Shedding some light on this year’s Super Bowl

Well, it’s that time of year again. Time to grade the Super Bowl TV commercials. Although not right now. The Super Bowl is so incredibly overhyped, overexposed, and generally underwhelming that I, for one, believe it’s nothing short of fantastic. Geez, if we had one of these every month, the economy would be fixed; take that Mr. Warren I can fix the economy in five minutes Buffett.

Biggest avocado day of the year, largest pizza delivery day, highest ad revenue day, and the beat goes on. Other than the National Football League, who was the big winner? No, it wasn’t the crowd-pleasing Clydesdale’s Brotherhood commercial, the sentimental Dodge Ram Farmer spot, or Tide’s Magic Stain ad. It was, ladies and gentlemen, The National Football League, of course.

I have no emotional connection with the San Francisco 49ers or the Baltimore Ravens. San Francisco might be my favorite city in the country (I do love New Orleans, too), but I’m not a fan of the team. I haven’t been to Baltimore in decades, but I do think Cal Ripken is still one of the greatest class acts in all of sports, and Ray Lewis is not. I thought the game was terrific. It could have gone either way – it was chippy, it had blown calls, and it featured the right mix of offense and defense. It was what the NFL hoped for, and needed.

I also thought the NFL commercial Leon Sandcastle was, as we say in tackle football, a home run. And how about the genius of the NFL operations crew? You’ve got to admit that snipping the power cord to the Superdome – excuse me, the Mercedes-Benz Superdome – was pure genius. More commercials, more revenue, and more promotions. You know I’m just kidding about that.

And speaking of power, we saw a halftime show that was worthy of interrupting the ebb and flow of the game. Nothing will ever rival the emotion of the U2 performance and Bono opening his jacket to reveal Old Glory. Prince was great, although he wasn’t Prince then. Springsteen and the Stones were very good too. Madonna wasn’t, Tom Petty is influential on my iPod but wasn’t the right fit for halftime, and the Black Eyed Peas didn’t please. But Beyoncé did. I’m not wild about the music, but she sure can dance, sure can smile, and even though a cameo by Slash can be interesting, it was good to see Destiny’s Child again, for the first time in my case.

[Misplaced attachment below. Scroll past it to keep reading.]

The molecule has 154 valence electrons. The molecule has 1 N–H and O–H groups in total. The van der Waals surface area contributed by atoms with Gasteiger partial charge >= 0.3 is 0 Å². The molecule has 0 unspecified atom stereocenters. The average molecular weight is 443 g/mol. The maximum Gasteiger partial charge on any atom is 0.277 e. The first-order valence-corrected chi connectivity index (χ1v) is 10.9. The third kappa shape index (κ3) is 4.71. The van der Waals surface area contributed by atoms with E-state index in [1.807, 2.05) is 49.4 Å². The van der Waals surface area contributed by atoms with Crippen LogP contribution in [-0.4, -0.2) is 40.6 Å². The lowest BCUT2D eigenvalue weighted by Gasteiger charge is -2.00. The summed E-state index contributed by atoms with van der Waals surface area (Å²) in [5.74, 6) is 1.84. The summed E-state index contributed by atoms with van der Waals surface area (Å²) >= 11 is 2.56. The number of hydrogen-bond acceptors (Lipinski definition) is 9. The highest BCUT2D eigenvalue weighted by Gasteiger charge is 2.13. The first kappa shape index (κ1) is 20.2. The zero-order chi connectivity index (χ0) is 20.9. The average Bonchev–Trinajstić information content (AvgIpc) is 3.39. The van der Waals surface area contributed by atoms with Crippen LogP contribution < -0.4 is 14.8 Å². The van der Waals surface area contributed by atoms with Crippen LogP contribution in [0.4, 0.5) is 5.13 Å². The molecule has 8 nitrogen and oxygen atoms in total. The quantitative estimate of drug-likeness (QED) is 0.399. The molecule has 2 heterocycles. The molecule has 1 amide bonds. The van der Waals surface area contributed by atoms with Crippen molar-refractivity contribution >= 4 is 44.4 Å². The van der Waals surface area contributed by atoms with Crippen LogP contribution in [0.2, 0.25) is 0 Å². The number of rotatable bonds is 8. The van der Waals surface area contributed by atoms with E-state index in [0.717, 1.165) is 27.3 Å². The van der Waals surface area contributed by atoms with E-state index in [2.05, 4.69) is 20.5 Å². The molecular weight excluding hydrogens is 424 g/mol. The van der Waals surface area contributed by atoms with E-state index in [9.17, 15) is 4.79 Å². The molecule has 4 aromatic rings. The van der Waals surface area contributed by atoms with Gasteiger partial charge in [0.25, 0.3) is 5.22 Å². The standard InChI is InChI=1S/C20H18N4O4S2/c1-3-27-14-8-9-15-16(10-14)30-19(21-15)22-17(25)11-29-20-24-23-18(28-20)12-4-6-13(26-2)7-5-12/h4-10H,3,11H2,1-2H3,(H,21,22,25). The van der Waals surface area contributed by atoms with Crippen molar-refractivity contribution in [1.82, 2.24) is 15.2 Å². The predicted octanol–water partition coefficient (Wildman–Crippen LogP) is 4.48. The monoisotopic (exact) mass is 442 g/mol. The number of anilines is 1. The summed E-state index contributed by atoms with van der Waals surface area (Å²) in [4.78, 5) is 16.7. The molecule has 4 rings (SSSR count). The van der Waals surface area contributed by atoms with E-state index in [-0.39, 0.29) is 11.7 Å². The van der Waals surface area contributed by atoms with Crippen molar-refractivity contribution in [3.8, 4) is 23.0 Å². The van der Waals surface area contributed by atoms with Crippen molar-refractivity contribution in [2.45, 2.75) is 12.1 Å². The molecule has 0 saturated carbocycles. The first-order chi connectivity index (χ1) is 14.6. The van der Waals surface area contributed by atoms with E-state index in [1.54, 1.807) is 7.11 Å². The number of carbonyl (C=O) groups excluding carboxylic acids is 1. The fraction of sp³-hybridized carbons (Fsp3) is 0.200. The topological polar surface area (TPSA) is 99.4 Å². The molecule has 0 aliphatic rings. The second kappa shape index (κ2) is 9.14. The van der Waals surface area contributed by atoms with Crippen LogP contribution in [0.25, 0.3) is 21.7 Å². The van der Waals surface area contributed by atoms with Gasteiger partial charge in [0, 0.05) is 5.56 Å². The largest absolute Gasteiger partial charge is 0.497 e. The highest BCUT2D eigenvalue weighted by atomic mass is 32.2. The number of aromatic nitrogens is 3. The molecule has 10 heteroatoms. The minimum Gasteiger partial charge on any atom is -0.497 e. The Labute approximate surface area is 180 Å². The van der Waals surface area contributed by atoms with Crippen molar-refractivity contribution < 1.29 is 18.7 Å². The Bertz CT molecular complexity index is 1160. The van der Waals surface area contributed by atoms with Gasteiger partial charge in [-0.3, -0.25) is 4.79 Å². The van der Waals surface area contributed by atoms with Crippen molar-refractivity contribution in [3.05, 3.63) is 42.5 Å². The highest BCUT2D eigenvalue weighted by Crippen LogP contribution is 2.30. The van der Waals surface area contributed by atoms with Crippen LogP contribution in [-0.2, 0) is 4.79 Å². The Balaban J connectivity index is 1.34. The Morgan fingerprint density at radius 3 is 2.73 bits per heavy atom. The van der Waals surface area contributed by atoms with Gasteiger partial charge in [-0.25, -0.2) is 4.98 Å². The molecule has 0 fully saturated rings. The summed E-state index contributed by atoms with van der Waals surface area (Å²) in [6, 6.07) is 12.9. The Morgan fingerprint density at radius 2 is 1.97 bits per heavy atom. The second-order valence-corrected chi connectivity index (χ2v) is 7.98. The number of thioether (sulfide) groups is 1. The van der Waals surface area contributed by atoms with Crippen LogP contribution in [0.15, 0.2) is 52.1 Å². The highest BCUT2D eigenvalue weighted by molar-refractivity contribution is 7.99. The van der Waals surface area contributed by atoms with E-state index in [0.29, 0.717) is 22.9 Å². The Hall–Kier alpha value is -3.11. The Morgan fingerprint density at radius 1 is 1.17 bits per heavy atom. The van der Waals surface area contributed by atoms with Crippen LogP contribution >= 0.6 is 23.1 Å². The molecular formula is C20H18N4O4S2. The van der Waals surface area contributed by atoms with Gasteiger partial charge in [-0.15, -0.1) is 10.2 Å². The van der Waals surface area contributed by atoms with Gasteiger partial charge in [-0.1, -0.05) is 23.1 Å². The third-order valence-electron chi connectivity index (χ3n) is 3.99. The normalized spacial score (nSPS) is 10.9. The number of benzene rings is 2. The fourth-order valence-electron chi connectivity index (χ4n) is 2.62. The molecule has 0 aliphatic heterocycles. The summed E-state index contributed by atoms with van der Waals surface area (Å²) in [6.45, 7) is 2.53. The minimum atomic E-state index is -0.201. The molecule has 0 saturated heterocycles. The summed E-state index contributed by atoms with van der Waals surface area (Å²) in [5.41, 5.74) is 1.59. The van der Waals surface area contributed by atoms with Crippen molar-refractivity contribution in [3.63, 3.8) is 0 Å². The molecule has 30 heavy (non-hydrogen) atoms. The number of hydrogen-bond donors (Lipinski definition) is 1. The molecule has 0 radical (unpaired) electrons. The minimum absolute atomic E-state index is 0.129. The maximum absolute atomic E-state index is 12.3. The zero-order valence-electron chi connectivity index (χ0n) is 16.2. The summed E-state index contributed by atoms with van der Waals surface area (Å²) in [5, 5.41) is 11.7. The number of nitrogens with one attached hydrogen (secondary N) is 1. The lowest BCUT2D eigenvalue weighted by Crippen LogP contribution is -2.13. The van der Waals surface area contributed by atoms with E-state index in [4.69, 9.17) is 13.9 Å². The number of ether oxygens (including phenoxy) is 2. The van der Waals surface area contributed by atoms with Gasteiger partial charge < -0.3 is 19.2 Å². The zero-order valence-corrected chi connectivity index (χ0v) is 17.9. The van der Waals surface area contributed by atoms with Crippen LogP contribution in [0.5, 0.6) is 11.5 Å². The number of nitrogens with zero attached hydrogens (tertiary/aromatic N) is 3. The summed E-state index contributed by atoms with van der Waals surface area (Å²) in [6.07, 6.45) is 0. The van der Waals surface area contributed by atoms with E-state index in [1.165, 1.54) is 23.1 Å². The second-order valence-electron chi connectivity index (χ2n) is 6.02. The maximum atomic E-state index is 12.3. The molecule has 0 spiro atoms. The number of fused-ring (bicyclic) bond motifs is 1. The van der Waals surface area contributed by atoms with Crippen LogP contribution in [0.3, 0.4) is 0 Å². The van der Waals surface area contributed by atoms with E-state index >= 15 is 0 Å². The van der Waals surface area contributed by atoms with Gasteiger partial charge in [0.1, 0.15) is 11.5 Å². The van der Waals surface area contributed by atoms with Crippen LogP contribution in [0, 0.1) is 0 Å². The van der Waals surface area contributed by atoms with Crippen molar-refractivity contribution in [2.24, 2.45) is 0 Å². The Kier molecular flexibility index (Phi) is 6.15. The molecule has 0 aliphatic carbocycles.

Bathroom humor aside, I can judge the greatness of the Super Bowl experience using two factors. When can we cook and when do we eat? For me, it’s usually during the expert commentary, which is generally a low point. Thanks to the power outage, it made life easier as I sat in the Barcalounger snipping ends off green beans. Score another one for the NFL. And yes, just as a kicker can make or break you, and an end-zone dance can bring you fame or make you look lame, the commercials ran the gamut. I liked the spots I previously mentioned, along with Samsung’s ad called The Big Pitch with Seth Rogen and Paul Rudd, but hey, I’m in the business; Amy Poehler cracks me up, and Taco Bell’s Viva Young brought a smile to my face. I love the E*TRADE baby, but this one needed a diaper change; and if you value consistency in your value proposition, then hats off to GoDaddy for remaining consistently awful.

But in the end, my coveted A goes to the National Football League. 

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